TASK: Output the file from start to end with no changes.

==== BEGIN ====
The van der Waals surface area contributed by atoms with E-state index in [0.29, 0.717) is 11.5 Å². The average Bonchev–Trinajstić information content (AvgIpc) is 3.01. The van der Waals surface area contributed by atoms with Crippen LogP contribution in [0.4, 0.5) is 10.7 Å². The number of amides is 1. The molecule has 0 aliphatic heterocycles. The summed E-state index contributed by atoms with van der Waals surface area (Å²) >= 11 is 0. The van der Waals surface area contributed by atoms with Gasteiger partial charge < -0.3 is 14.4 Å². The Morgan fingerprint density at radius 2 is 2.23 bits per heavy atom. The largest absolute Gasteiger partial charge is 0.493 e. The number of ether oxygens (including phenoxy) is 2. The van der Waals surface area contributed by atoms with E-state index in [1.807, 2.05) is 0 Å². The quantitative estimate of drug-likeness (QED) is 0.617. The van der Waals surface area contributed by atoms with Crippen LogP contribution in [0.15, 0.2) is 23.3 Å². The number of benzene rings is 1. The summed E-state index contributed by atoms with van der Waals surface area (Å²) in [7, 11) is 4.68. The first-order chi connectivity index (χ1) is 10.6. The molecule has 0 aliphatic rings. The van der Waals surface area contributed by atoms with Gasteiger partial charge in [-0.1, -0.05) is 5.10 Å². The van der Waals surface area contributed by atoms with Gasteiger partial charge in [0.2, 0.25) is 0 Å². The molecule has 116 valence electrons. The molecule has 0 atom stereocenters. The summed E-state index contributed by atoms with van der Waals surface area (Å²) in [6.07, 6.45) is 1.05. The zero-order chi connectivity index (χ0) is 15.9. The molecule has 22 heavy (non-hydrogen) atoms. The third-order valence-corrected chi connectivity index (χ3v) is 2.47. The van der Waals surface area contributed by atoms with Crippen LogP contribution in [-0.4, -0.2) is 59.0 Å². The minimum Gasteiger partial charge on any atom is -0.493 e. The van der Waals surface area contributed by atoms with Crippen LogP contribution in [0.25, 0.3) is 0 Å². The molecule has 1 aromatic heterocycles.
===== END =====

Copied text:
The van der Waals surface area contributed by atoms with E-state index in [0.29, 0.717) is 11.5 Å². The average Bonchev–Trinajstić information content (AvgIpc) is 3.01. The van der Waals surface area contributed by atoms with Crippen LogP contribution in [0.4, 0.5) is 10.7 Å². The number of amides is 1. The molecule has 0 aliphatic heterocycles. The summed E-state index contributed by atoms with van der Waals surface area (Å²) >= 11 is 0. The van der Waals surface area contributed by atoms with Gasteiger partial charge < -0.3 is 14.4 Å². The Morgan fingerprint density at radius 2 is 2.23 bits per heavy atom. The largest absolute Gasteiger partial charge is 0.493 e. The number of ether oxygens (including phenoxy) is 2. The van der Waals surface area contributed by atoms with E-state index in [1.807, 2.05) is 0 Å². The quantitative estimate of drug-likeness (QED) is 0.617. The van der Waals surface area contributed by atoms with Crippen LogP contribution in [0.15, 0.2) is 23.3 Å². The number of benzene rings is 1. The summed E-state index contributed by atoms with van der Waals surface area (Å²) in [7, 11) is 4.68. The first-order chi connectivity index (χ1) is 10.6. The molecule has 0 aliphatic rings. The van der Waals surface area contributed by atoms with Gasteiger partial charge in [-0.1, -0.05) is 5.10 Å². The van der Waals surface area contributed by atoms with Gasteiger partial charge in [0.2, 0.25) is 0 Å². The molecule has 116 valence electrons. The molecule has 0 atom stereocenters. The summed E-state index contributed by atoms with van der Waals surface area (Å²) in [6.07, 6.45) is 1.05. The zero-order chi connectivity index (χ0) is 15.9. The molecule has 22 heavy (non-hydrogen) atoms. The third-order valence-corrected chi connectivity index (χ3v) is 2.47. The van der Waals surface area contributed by atoms with Crippen LogP contribution in [-0.4, -0.2) is 59.0 Å². The minimum Gasteiger partial charge on any atom is -0.493 e. The van der Waals surface area contributed by atoms with Crippen LogP contribution in [0.25, 0.3) is 0 Å². The molecule has 1 aromatic heterocycles.